**Tags:** crypto

Rating: 5.0

# Queensarah2

**Category**: Crypto \

**Points**: 200 \

**Solves**: 37 \

**Author**: UnblvR

## Challenge

The secret mainframe for a distributed hacker group has been discovered. We

have managed to exfiltrate some of the code that it runs, but we don't have a

physical copy of their access badges. Can you still get the flag?

Remote: `nc queensarah2.chal.perfect.blue 1`

Note: enter flag as `pbctf{lower_case_flag_text}`

By: UnblvR

## Solution

Looks like a home-rolled crypto algorithm. Basically it creates this dictionary

called `S_box` that maps all possible bigrams to another bigram from a shuffled

set.

```python

bigrams = [''.join(bigram) for bigram in product(ALPHABET, repeat=2)]

random.shuffle(bigrams)

S_box = {}

for i in range(len(ALPHABET)):

for j in range(len(ALPHABET)):

S_box[ALPHABET[i]+ALPHABET[j]] = bigrams[i*len(ALPHABET) + j]

```

Then the encryption step is like this:

```python

rounds = int(2 * ceil(log(len(message), 2))) # The most secure amount of rounds

for round in range(rounds):

# Encrypt

for i in range(0, len(message), 2):

message[i:i+2] = S_box[''.join(message[i:i+2])]

# Shuffle, but not in the final round

if round < (rounds-1):

message = \

[message[i] for i in range(len(message)) if i%2 == 0] + \

[message[i] for i in range(len(message)) if i%2 == 1]

```

So basically, it's like this:

![encrypt](imgs/encrypt.png)

The challenge server will encrypt anything for us, so what happens if we just

send it one bigram?

![two](imgs/two.png)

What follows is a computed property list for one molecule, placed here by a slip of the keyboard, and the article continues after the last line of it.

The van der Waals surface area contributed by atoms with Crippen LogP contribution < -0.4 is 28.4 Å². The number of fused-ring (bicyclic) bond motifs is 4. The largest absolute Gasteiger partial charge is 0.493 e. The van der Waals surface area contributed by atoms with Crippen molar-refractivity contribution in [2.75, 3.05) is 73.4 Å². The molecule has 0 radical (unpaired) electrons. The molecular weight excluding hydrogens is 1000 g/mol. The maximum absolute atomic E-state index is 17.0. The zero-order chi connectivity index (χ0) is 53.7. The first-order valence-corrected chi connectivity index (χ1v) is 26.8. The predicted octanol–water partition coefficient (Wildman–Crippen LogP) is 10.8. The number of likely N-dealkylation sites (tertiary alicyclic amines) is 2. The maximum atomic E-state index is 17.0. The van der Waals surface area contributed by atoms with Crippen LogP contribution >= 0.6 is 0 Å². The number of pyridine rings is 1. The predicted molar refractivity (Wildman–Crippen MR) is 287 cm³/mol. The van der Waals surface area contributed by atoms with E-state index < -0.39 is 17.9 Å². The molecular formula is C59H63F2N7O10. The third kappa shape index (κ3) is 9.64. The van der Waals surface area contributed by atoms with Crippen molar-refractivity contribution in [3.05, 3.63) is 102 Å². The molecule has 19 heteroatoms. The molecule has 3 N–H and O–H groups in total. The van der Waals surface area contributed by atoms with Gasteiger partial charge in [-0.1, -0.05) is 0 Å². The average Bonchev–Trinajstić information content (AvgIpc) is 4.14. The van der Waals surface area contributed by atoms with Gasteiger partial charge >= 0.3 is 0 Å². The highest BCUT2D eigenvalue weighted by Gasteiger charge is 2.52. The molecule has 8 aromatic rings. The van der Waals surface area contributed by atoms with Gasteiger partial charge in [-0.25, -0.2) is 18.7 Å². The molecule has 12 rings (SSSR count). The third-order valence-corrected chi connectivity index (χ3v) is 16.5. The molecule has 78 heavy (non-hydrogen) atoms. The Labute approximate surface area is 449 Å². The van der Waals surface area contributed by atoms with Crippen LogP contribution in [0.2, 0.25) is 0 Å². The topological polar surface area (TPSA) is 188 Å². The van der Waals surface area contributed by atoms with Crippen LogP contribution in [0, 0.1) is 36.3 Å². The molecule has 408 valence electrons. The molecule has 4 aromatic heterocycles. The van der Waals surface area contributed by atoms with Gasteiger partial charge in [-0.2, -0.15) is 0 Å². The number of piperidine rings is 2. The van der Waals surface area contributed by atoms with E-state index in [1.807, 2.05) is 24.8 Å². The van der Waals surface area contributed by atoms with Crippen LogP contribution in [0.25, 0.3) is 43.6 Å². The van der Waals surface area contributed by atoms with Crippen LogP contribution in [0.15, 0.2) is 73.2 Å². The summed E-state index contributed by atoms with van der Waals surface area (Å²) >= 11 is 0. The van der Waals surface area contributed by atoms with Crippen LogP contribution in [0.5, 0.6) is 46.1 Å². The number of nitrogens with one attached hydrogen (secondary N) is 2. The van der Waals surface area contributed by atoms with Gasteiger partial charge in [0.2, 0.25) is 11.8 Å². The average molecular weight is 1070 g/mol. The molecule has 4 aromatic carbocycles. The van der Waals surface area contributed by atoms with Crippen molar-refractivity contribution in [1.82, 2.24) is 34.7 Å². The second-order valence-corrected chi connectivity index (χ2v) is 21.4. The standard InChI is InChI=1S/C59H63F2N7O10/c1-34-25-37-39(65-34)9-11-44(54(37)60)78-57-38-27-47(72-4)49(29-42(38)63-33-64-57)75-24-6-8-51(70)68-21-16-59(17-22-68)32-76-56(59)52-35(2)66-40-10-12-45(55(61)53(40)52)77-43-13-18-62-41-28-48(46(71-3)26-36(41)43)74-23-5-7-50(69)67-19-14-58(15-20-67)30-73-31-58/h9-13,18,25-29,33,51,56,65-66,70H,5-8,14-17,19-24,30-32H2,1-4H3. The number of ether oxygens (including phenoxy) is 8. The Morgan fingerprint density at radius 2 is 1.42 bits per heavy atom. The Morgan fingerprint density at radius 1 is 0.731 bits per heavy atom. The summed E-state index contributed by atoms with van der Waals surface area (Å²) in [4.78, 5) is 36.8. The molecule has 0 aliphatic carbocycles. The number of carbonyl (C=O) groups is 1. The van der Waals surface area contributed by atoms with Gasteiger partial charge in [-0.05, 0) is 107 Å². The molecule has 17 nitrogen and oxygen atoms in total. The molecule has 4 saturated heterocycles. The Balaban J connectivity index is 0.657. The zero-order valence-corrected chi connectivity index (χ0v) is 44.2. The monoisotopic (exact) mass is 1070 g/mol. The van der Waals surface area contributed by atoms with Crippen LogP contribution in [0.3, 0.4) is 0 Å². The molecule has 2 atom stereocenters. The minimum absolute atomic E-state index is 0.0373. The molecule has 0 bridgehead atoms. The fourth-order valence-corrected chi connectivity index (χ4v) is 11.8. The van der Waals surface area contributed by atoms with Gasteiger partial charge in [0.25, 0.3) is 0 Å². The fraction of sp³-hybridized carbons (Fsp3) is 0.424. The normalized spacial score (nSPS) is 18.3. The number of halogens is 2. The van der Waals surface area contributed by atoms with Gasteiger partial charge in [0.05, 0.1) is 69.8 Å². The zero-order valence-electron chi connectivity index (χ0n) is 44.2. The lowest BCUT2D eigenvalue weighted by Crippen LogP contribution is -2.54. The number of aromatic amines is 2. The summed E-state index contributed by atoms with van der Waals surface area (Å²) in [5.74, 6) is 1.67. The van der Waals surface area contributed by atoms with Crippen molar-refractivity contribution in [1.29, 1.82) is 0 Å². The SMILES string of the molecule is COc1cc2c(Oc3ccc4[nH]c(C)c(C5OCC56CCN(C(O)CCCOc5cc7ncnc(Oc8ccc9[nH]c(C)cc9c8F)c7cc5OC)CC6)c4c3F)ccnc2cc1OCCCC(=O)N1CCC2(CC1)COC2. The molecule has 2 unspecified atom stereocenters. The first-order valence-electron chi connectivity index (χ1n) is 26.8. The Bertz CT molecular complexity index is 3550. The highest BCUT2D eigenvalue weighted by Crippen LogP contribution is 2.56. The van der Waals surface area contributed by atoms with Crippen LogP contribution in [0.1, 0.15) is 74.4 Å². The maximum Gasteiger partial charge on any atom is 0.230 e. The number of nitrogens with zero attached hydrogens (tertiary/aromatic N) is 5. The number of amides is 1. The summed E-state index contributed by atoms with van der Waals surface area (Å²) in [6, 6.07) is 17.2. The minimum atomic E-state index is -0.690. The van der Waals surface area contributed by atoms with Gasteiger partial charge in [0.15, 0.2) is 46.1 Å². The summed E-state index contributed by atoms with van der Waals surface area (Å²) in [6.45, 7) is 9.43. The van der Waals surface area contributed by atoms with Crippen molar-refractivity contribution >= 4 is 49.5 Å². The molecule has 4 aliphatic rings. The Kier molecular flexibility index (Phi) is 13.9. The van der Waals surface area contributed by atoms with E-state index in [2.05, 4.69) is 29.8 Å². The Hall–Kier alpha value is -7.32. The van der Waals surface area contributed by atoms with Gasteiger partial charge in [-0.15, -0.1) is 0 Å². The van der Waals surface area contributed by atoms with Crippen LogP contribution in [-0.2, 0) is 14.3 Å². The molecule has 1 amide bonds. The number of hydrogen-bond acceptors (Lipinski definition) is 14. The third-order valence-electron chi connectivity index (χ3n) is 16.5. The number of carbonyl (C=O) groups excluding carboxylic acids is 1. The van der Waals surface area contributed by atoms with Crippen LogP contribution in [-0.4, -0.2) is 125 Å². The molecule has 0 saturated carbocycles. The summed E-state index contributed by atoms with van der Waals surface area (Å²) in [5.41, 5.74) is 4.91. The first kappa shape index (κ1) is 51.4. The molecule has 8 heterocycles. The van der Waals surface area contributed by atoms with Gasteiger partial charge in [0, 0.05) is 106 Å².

Ok, what happens if we take the encrypted output (`az` in the image above), and

send it to the server over and over again? Then eventually we'll get back to

where we started.

Turns out this is all we need to crack the encryption.

1. Make a set of all bigrams

2. Remove a bigram (store it in a var as the starting point) and send it to the

server

3. Take the returned value and remove it from the set

4. Send that bigram to the server

5. Repeat until we get back to the start

6. Go to step 2 and repeat until we checked all 729 bigrams

7. If we're lucky, we can bruteforce all possible values of `S_box` and get 1

correct decryption

The idea goes like this:

- `S_box` maps bigrams to another bigram (no two bigrams map to the same one)

- So there has to be at least one cycle

- Each cycle can either have even or odd length

![even_odd](imgs/even_odd.png)

Since sending a single bigram to the server will make it go through

`S_box` twice, we have to jump over 1 element in the cycle each time.

- If the cycle has odd length, we can still get to every element in the cycle

- If the cycle has even length, we can only get two halves of the cycle. What

can we do?

![even](imgs/even.png)

Yeah, we can just bruteforce by rotating one of halves `n` times. But what if we

have more than one even cycle? Then we have to bruteforce all of them. If we're

lucky, the total number of iterations will be small.

Here are cases for the types of cycles in `S_box` we'll encounter. If we get a

bad `S_box` then we just close the connection and try again.

![cycles](imgs/cycles.png)

I wrote a semi-working script in [guess.py](guess.py), and during the CTF I just

let it run in the background. After around 20 minutes it got lucky:

```

atmxovxmydgu_colfvllcxdffczoachaatekepcveppptfirxzhbuinv__

merftbsckhmidlylpn_smzjcguxbhgefekgwjypqqkswoeoyl_wwsofbpj

brmecffzjpeewxbsispphlygeeetbl_fbwlhmdlqyowkdcejixrrjxkihw

slide_attack_still_relevant_for_home_rolled_crypto_systems

uwqnnykpzr_jwuieitlkfdsfahuywguoqnaomqhxpriruwnkuxbpbhhuoz

a_egexqtpazpvkkodgibwvxi_c_sfcphrthinnjzeglecdggaa_d_vsfvj

awqnqrmjmeikmgdjrc_ojviatxtwkmrjajuoi_buewwamyzlqvzuatpihe

...

> slide_attack_still_relevant_for_home_rolled_crypto_systems

You got it. The flag is pbctf{slide_attack_still_relevant_for_home_rolled_crypto_systems}

```

Thanks perfect blue for the cool challenge!

Original writeup (https://github.com/qxxxb/ctf/tree/master/2020/pbctf/queensarah2).